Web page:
These areas are full of temperamental and pickpockets and crooks. If you are here, you should behave correctly and calmly, without provoking conflict situations. Of course, it is not recommended to advertise expensive equipment and money, girls should not wear heels and provocative clothes.
The best choice for romantic night walks is Latin Quarter, Montmartre peak, Champs-Elysées, Boulevards or organized guided tours.
Where can I see the panorama of Paris at night?
You can enjoy the evening and night panorama of Paris from the top of the Eiffel Tower? Also, from the observation deck or the roof of the Montparnasse Tower (the tower is open until 23:30 from April to September, until 23:00 from October to March). The Great Arch of Defiance overlooks the entire Defence quarter and the western part of Paris (the arch is open until 20:00 / 19:00).
Other places with panoramic views of the surrounding area: the Arc de Triomphe in the Champs Elysees (open until 23:00 / 22:30), the Pantheon, the centre of Georges Pompidou, the Tower of the Cathedral of Our Lady of Paris (open until 18:30 / 17:30), the observation deck in front of the entrance to the Basilica of Sacré Coeur, Lafayette Gallery.
Where in Paris is the Latin Quarter?
The Latin Quarter is located on the left bank of the Seine in the 5th and 6th arrondissements of Paris. The Latin Quarter is an area around the Sorbonne University. It was named after the Latin language, which has been taught at the Sorbonne since it became the international language of instruction in the Middle Ages. Today, the Latin Quarter includes not only the Sorbonne but also several other institutions of higher education. The quarter owes its popularity among tourists thanks to its numerous attractions: the Pantheon, the Garden of Luxembourg, the Museum of the Middle Ages, the Thermal Springs of Cluny, St. Michel's Boulevard, the most popular tourist street in Paris, and the pedestrian street Mouffetard.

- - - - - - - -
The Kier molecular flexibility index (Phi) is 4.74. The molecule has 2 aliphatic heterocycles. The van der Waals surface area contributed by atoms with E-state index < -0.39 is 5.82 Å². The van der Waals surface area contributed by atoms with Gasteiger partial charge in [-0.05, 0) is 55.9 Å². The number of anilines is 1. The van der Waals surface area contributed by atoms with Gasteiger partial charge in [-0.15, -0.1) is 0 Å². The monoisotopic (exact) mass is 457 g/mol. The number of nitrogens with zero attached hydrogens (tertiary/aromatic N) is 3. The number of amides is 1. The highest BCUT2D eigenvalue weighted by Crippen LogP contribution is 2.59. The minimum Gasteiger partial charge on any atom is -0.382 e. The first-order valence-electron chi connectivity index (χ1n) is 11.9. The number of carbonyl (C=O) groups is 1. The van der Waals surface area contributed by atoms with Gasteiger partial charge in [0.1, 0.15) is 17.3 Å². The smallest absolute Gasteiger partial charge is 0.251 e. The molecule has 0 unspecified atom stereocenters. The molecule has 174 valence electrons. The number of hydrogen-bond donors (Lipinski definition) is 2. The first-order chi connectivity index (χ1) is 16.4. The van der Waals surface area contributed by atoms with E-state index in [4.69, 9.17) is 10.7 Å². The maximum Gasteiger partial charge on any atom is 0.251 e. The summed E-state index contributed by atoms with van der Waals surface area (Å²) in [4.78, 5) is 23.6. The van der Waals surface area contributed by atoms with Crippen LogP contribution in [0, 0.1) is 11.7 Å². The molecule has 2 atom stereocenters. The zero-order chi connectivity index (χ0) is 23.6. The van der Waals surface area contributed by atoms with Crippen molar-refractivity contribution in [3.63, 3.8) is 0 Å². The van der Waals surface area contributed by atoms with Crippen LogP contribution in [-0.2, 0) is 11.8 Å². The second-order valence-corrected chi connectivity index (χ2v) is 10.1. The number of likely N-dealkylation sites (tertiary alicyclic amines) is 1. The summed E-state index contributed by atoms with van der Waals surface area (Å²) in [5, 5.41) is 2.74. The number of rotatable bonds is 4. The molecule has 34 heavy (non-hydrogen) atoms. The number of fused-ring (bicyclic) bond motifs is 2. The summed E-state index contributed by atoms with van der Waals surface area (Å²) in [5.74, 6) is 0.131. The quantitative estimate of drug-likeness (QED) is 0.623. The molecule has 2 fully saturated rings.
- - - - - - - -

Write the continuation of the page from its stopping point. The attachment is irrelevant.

What is the most beautiful bridge in Paris?
The Bridge of Alexander III (Pont Alexandre III) is a one-arch bridge across the Seine in Paris between the Disabled People's House and the Champs-Elysées. The Alexander III Beaux Arts bridge, decorated with figures of pegasuses, nymphs and angels, is considered the most elegant in Paris. By the way, this bridge became one of the heroes of Besson's film "Angel A". The bridge Pont Neuf ("New Bridge") is the oldest surviving bridge of Paris, thrown over the Seine and is one of the symbols of Paris. The New Bridge connects the embankment of the Louvre with the embankment of the Conti and the street Grant-Augustinet.
The Rualle Bridge is the third oldest bridge in Paris after Pont Neuf and Pont Marie and is located between the Flora Pavilion and the Bank of Paris.
What is the most beautiful square in Paris?
One of the most beautiful squares in Paris is the Place de la Concorde, located between the Garden of Tuileries and the Champs-Elysées. The Place de la Concorde, originally named after Louis XV, was created in the 17th century and crowned with a statue of the king. Later the square was decorated with an Egyptian obelisk, fountains and other marble statues. In addition, the Vosges Square or the Royal Square can be singled out as being covered on all sides by the same houses.
Another masterpiece of Parisian architecture is the Place Vendôme, on one side of which is situated the famous Ritz Hotel, and on the other one beautiful palaces. The name of the place translates as "Red Mill", and it is not chosen by chance. The mills have long been considered a symbol of Montmartre and were used for grinding grain, crushing gypsum and grapes. The first cancan was a mix of gallop and quadrille, and was born in the 20s in Paris. Fast leg strokes and a spectacular twine were borrowed from the acrobatic number of Charles Mazurier. But the movements with magnificent skirts appeared at the end of the XIX century.